The Democratically controlled Illinois Legislature has moved one vote away from overriding Republican Gov. Bruce Rauner's Tuesday veto of a budget package consisting of a permanent income tax increase, a $36 billion spending plan and $6 billion in borrowing authority to pay off a chunk of the state's massive $15 billion backlog of bills.
The Pennsylvania Supreme Court ruled on Wednesday that a suburban Philadelphia school district’s alleged efforts to selectively target high-value commercial properties for tax assessment appeals violated a provision of the state’s constitution requiring uniform taxation.
Political uncertainty in Washington means real estate lawyers will be keeping close watch on several programs and regulations that could face changes. Here, Law360 looks at regulation and legislation real estate lawyers will be monitoring in the second half.
The remainder of this year will see two major tax battles at the U.S. Supreme Court, litigation over President Donald Trump’s war on regulations, and Caterpillar’s tax strategies being scrutinized.
A real estate partnership has lost out on a $33 million claimed property interest donation to the University of Michigan after a U.S. Tax Court ruling that the partnership overstated the value of the donated property by more than $30 million.
European lawmakers on Tuesday voted to force multinational companies to disclose how much tax they pay in each country, in a bid to cut corporate tax avoidance which costs the bloc tens of billions of dollars.
The Illinois House of Representatives on Monday confirmed a bill that would allow the state to borrow $6 billion in order to pay down some of its massive backlog of bills, which currently amount to $15 billion.
Justice John Paul Stevens discusses Merrick Garland, President Donald Trump, and how the Supreme Court has changed over the past few decades, in the first of two articles based on Law360’s interview with the 97-year-old retiree. This is part of an ongoing series of exclusive Law360 interviews with current and former Supreme Court justices.
Michigan residents challenging the right of downtown development organizations in Detroit to use $34.5 million in taxpayer funds for the NBA team Detroit Pistons' relocation to a new arena have agreed to drop their suit, according to documents filed in Michigan federal court Saturday.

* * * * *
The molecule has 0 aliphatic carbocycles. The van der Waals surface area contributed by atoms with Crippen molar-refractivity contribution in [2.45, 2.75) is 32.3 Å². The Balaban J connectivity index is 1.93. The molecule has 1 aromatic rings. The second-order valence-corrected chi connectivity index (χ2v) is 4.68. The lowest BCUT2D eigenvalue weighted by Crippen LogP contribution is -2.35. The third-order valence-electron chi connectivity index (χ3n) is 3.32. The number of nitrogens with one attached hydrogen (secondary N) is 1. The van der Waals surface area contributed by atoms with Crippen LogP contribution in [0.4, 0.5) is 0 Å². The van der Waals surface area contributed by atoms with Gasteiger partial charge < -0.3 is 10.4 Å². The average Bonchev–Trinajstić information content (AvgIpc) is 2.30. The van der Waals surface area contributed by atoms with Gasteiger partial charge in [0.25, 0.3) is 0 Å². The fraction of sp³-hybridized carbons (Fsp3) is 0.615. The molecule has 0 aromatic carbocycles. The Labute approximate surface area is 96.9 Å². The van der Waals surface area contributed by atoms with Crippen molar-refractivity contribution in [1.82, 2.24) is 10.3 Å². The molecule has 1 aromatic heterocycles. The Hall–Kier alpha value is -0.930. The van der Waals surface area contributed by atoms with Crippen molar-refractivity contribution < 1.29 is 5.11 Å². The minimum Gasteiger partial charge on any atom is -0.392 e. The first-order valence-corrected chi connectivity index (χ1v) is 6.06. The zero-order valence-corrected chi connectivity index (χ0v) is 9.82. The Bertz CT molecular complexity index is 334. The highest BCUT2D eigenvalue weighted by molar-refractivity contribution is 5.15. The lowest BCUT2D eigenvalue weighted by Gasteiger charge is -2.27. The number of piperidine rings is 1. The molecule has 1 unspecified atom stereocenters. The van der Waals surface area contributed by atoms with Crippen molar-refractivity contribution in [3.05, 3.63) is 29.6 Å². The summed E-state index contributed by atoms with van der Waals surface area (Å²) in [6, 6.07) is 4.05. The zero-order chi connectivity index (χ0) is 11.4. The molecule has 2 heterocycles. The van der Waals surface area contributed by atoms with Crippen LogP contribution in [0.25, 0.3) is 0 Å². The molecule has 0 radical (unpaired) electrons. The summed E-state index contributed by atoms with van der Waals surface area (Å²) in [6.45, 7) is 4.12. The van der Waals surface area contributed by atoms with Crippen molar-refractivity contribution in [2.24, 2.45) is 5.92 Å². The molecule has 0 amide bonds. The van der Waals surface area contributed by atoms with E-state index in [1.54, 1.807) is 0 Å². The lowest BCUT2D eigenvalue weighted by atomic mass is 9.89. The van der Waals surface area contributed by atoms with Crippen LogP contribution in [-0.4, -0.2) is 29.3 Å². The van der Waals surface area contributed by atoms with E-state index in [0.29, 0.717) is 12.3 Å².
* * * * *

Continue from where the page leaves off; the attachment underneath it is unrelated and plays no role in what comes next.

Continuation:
Pennsylvania Gov. Tom Wolfe has vetoed a bill that would prevent cities from placing bans or taxes on single-use plastic bags, citing state constitutional concerns.
France’s highest administrative court has asked the European Union to decide how and when finance giant Morgan Stanley can deduct value-added tax for its United Kingdom headquarters, a move that follows a legal dispute that could keep the firm’s French branch from deducting the levy.
Two Lone Star State men are facing years in prison for their admitted efforts to claim more than $1.8 million in tax refunds using stolen identities, the U.S. Department of Justice said last week in announcing their sentencing in Texas federal court.
The Keweenaw Bay Indian Community has lost out on some of its claims against Michigan tax authorities after a federal judge ruled that the state’s seizures of and tax levies on tobacco products fell in line with prior court rulings.
The first half of 2016 saw the Internal Revenue Service take a stinging loss in its $1.5 billion transfer pricing case against Amazon while federal and state governments reached settlements in high-profile cases including a tax avoidance dispute against Deutsche Bank. Here, Law360 takes a look back at the biggest court decisions so far this year.
Orrick Herrington & Sutcliffe LLP has helped the city and county of San Francisco get to groundbreaking for a major public hotel project at the San Francisco International Airport and has done the heavy lifting of drafting and negotiating numerous agreements with Hyatt along the way.
Cook County, Illinois' penny-per-ounce tax on sugar-sweetened beverages will not be implemented as scheduled on July 1, per a circuit court judge's Friday ruling granting opponents a temporary restraining order on the tax.
In this latest edition of the Laterals Audit, Allen Matkins lured back an in-house lawyer from Chevron, Jones Day acquired a former DOJ attorney who led negotiations with the Swiss government to resolve their banks’ potential criminal liabilities, and Dechert brought an alternative investment partner on board.